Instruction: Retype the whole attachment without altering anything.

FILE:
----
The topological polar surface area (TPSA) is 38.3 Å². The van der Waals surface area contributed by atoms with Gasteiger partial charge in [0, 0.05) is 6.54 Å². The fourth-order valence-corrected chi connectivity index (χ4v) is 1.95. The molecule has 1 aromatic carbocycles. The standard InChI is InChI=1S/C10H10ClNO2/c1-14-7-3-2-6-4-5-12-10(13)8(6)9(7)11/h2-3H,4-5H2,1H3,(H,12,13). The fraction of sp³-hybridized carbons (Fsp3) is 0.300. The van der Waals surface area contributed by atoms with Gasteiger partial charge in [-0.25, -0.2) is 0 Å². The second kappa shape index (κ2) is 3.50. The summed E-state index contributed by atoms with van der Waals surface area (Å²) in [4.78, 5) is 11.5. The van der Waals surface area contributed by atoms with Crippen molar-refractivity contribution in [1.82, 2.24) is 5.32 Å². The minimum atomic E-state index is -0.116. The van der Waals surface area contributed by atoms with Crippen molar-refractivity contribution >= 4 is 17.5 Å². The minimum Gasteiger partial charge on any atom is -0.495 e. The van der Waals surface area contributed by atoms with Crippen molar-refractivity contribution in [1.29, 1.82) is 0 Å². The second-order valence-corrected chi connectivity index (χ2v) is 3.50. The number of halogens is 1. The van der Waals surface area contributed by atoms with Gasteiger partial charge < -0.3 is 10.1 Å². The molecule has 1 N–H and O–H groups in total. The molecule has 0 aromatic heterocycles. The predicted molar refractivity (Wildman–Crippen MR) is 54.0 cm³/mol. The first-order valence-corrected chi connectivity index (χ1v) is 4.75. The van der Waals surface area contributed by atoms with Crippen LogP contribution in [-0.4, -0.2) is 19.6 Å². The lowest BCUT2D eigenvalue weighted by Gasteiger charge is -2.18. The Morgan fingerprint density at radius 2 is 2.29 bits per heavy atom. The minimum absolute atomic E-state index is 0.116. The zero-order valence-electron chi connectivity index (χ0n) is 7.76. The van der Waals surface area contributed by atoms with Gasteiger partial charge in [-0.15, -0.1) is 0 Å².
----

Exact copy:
The topological polar surface area (TPSA) is 38.3 Å². The van der Waals surface area contributed by atoms with Gasteiger partial charge in [0, 0.05) is 6.54 Å². The fourth-order valence-corrected chi connectivity index (χ4v) is 1.95. The molecule has 1 aromatic carbocycles. The standard InChI is InChI=1S/C10H10ClNO2/c1-14-7-3-2-6-4-5-12-10(13)8(6)9(7)11/h2-3H,4-5H2,1H3,(H,12,13). The fraction of sp³-hybridized carbons (Fsp3) is 0.300. The van der Waals surface area contributed by atoms with Gasteiger partial charge in [-0.25, -0.2) is 0 Å². The second kappa shape index (κ2) is 3.50. The summed E-state index contributed by atoms with van der Waals surface area (Å²) in [4.78, 5) is 11.5. The van der Waals surface area contributed by atoms with Crippen molar-refractivity contribution in [1.82, 2.24) is 5.32 Å². The minimum atomic E-state index is -0.116. The van der Waals surface area contributed by atoms with Crippen molar-refractivity contribution >= 4 is 17.5 Å². The minimum Gasteiger partial charge on any atom is -0.495 e. The van der Waals surface area contributed by atoms with Crippen molar-refractivity contribution in [1.29, 1.82) is 0 Å². The second-order valence-corrected chi connectivity index (χ2v) is 3.50. The number of halogens is 1. The van der Waals surface area contributed by atoms with Gasteiger partial charge < -0.3 is 10.1 Å². The molecule has 1 N–H and O–H groups in total. The molecule has 0 aromatic heterocycles. The predicted molar refractivity (Wildman–Crippen MR) is 54.0 cm³/mol. The first-order valence-corrected chi connectivity index (χ1v) is 4.75. The van der Waals surface area contributed by atoms with Crippen LogP contribution in [-0.4, -0.2) is 19.6 Å². The lowest BCUT2D eigenvalue weighted by Gasteiger charge is -2.18. The Morgan fingerprint density at radius 2 is 2.29 bits per heavy atom. The minimum absolute atomic E-state index is 0.116. The zero-order valence-electron chi connectivity index (χ0n) is 7.76. The van der Waals surface area contributed by atoms with Gasteiger partial charge in [-0.15, -0.1) is 0 Å².